Sexually transmitted diseases can be hard to talk about. In many ways, there's still a certain sense of taboo whenever the topic comes around. This is especially true in Asian countries like Singapore.
Such a lack of familiarity can become an issue. Many individuals aren’t well-informed about the various types of STIs that can be contracted, as well as the types of treatment and preventive measures available.
A number of DoctorxDentist readers have posted questions pertaining to sexually-transmitted illnesses. Dermatologist Dr Tan Wei Sheng shared his professional opinions.
In Singapore, vaccines are available for certain infections
Vaccines are available for certain types of infections. They include Hepatitis A, Hepatitis B, and Human Papilloma Virus (HPV).
Your doctor might recommend you to go for vaccination if he/she feels that your situation requires it.
If you practice oral-anal sex, you are at risk of Hepatitis A
If you practice rimming (oral-anal sex), there's a chance that you might contract Hepatitis A. This condition causes liver inflammation. 
Generally, most health screening packages will let you know through a blood test if you are already immune to Hepatitis A or require vaccination.
Vaccination for Hepatitis B consists of injections over 6 months
Hepatitis B is another infection which can be transmitted through sexual intercourse. A blood test will let you know if you require vaccination, which is a series of 3 injections over 6 months.
HPV infects more people than you might expect
The Human Papillomavirus (HPV) virus is spread through skin contact during sexual intercourse. It is estimated to have infected 1 in 10 women in Singapore. 
Men aren't safe from HPV either, as it infects both genders and can lead to potentially serious diseases including cancer.
There are low and high-risk subtypes of HPV
Low-risk subtypes of HPV can cause common infections including viral warts and genital warts.
The high-risk types are responsible for responsible for cervical, anal, vaginal, and vulvar cancers. 
Vaccines can safeguard you from both low and high-risk subtypes
Gardasil 4 and Gardasil 9 are the vaccines that can protect you against both the high and low-risk subtypes of HPV.
Typically, they are licensed for use in males and females aged 9-26. If you're above 26, you can still consult your doctor about possibly receiving the vaccine.
Ideally, HPV vaccines are taken before you're sexually active
Taking the vaccine before being sexually active means that you can get the most out of the protection.
The vaccine is usually given in a series of 3 injections over 6 months and is known to be safe and well-tolerated.
PEP medication is an effective measure against HIV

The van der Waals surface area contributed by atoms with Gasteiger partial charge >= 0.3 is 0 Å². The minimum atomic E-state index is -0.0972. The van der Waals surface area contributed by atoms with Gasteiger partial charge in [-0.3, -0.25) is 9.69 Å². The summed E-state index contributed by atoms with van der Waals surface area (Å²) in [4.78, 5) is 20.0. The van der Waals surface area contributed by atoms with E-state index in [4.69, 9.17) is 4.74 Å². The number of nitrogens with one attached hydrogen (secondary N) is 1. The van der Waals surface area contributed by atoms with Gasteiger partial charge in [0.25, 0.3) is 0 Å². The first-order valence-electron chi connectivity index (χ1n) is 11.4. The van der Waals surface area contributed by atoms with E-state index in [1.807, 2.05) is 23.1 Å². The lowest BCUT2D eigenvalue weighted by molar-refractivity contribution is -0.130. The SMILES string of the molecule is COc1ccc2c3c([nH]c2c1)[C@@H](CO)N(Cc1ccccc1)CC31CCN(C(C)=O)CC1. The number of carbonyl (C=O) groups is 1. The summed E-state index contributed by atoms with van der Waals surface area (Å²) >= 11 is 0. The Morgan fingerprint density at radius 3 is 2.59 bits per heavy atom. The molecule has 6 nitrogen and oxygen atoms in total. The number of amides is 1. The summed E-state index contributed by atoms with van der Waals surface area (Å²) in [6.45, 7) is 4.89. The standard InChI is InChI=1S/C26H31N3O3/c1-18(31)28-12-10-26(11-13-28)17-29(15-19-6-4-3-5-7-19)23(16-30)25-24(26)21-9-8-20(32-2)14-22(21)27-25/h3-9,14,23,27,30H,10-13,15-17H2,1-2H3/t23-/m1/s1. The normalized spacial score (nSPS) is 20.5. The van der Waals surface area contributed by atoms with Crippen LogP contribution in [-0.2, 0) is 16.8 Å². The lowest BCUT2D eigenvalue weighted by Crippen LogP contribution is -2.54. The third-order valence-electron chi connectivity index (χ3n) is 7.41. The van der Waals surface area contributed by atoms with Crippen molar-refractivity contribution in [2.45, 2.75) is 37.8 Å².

Post Exposure Prophylaxis (PEP) is a course of anti-HIV medication that's taken a month after high-risk sexual exposure to HIV. Essentially, it aims to prevent the HIV virus from infecting you after being exposed to it. 
Remember, PEP is normally only for high risk of HIV exposure
PEP is usually only reserved for patients who have been in high-risk exposure to HIV. There's more than 1 in a 10,000 chance that you might contract HIV from a single encounter, so a thorough consultation will need to be carried out before you need PEP.
Doctors will need details of sexual history during the examination
In order to assess if you need PEP, doctors need to know a detailed history of the nature of sexual exposure, including characteristics of the sexual partner in order to determine the level of risk.
Where does the highest risk of HIV come from?
Generally, the highest risk comes from unprotected anal sex (both for the receiver and giver). On the other hand, the lowest risk of contracting the disease comes from oral sex. Other factors that increase the risk of exposure include broken skin or cuts at the genital area or the mouth.
PEP must be performed right after exposure
The sooner you undergo PEP after the sexual exposure, the better. The effectiveness of the medication has been shown to subside within a 72-hour period.
After this timeline, the medication has no benefit. Additionally, PEP carries a small risk of side effects (which is why it's reserved for high-risk exposures).
Ultimately, immediate action is necessary once you suspect that you might be at risk of contracting a sexually-transmitted disease.
The best thing would probably be to seek preventive measures even before being sexually active. Seek treatment and evaluation from an experienced doctor before it’s too late.
Article medically reviewed by Dr Tan Wei Sheng.
1. M G Brook. Sexually acquired hepatitis. Tropical Medicine Series. Aug 2002.
3. Eileen M. Burd. Human Papillomavirus and Cervical Cancer. Clin Microbiol Rev. Jan 2003.
4. Mark J Siedner. et al. HIV post-exposure prophylaxis (PEP). Nov 2018.